Who says we can’t have the softest gluten free rolls ever? Not me…anymore!! These rolls will blow your mind and make you question whether you’re actually eating the real deal. Soft, fluffy, buttery–what more could we ask for in a gluten free roll?
I have been working on this bread dough for YEARS!!!!!! I have wanted this dough forever–a dough that I could make great gluten free rolls with, like hamburger buns or hot dog buns, sub rolls (hoagie rolls) or whatever shape I’d like to make them into! But NOT a sweet roll dough.
I created a great gf sweet dough when I made my gluten free cinnamon rolls, which also makes wonderful gluten free Hawaiian rolls. But when I was trying to make some rolls that weren’t quite so sweet, I constantly failed. I could never get away from the sugar. Every time I’d reduce the sugar, they just never came together. They were either too dense, too hard, too sour tasting, too cardboard like. NOTHING like what I wanted. But a week ago I FINALLY nailed it, and after I stopped jumping up and down with excitement, haha, I got busy trying to get it on the blog. And here we are!!
WHAT’S THE MAGIC THAT MAKES THESE ROLLS SO SOFT?
If you’re a baker, you’ve probably at one point or another heard of Japanese milk bread. If you haven’t, Japanese milk bread is one of the softest breads ever. I made it once before my diagnosis (BC) and it was OUT OF THIS WORLD! And I’m not really sure why the heck I didn’t try it gluten free until now, but I have tried other gluten free milk bread recipes, and although they are softer than some, they aren’t as soft as they should be. And I am not going to make a gluten free bread that doesn’t live up to the hype. Why waste time and ingredients?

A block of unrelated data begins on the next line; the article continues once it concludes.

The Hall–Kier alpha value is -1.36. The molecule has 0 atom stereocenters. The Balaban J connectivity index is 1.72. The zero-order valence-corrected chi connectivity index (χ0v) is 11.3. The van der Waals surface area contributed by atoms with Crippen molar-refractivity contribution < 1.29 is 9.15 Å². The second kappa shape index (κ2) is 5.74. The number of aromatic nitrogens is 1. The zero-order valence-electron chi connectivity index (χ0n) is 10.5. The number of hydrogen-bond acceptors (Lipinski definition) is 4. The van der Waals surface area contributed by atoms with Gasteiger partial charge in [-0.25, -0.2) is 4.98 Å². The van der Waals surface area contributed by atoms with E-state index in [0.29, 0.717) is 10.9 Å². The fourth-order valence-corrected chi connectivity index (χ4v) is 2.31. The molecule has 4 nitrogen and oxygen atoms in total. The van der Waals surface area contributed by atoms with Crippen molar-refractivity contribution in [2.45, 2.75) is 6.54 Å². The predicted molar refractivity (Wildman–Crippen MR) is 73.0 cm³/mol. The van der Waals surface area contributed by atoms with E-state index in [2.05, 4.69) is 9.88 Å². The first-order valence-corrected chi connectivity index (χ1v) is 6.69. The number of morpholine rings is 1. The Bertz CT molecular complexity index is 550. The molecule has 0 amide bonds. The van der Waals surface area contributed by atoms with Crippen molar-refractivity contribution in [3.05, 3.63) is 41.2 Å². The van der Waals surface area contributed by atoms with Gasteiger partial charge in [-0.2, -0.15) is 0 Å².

Japanese milk bread starts with what’s called a tangzhong, which is when a small amount of the flour from the bread is cooked with a small amount of liquid (milk or water, or both) and creates somewhat of a thick slurry. This slurry pre-gelatinizes the starches in the flour, which means they can absorb more liquid. It’s able to hold onto that extra liquid throughout the entire bread making process, which helps this bread in a couple of ways:
- The dough is less sticky and easier to knead and work with.
- The rolls may rise higher due to the increased liquid causing more steam.
- Because the bread retains more liquid while baking, it’s able to stay soft and fresh longer.
I’m still learning how to create videos so bear with me, but for now I had to show you how soft these rolls are so I took a video on my phone. Check it out!!!!
Don’t you want that roll right now? I’ve never had a gluten free roll that soft, other than my own gluten free sweet rolls. I think these might even be softer (if that’s possible)!!! What I love so much about them is they’re not “bready.” I’m not quite sure how to explain what I mean other than if you’ve ever had a Walmart brand (Sam’s) gluten free hot dog bun, you know what I’m talking about. It’s pretty soft, but there is just SO MUCH BREAD!!! You almost have to take half the bread off the bun in order to eat a regular hot dog. These are light, not too “bready” and soft as can be!!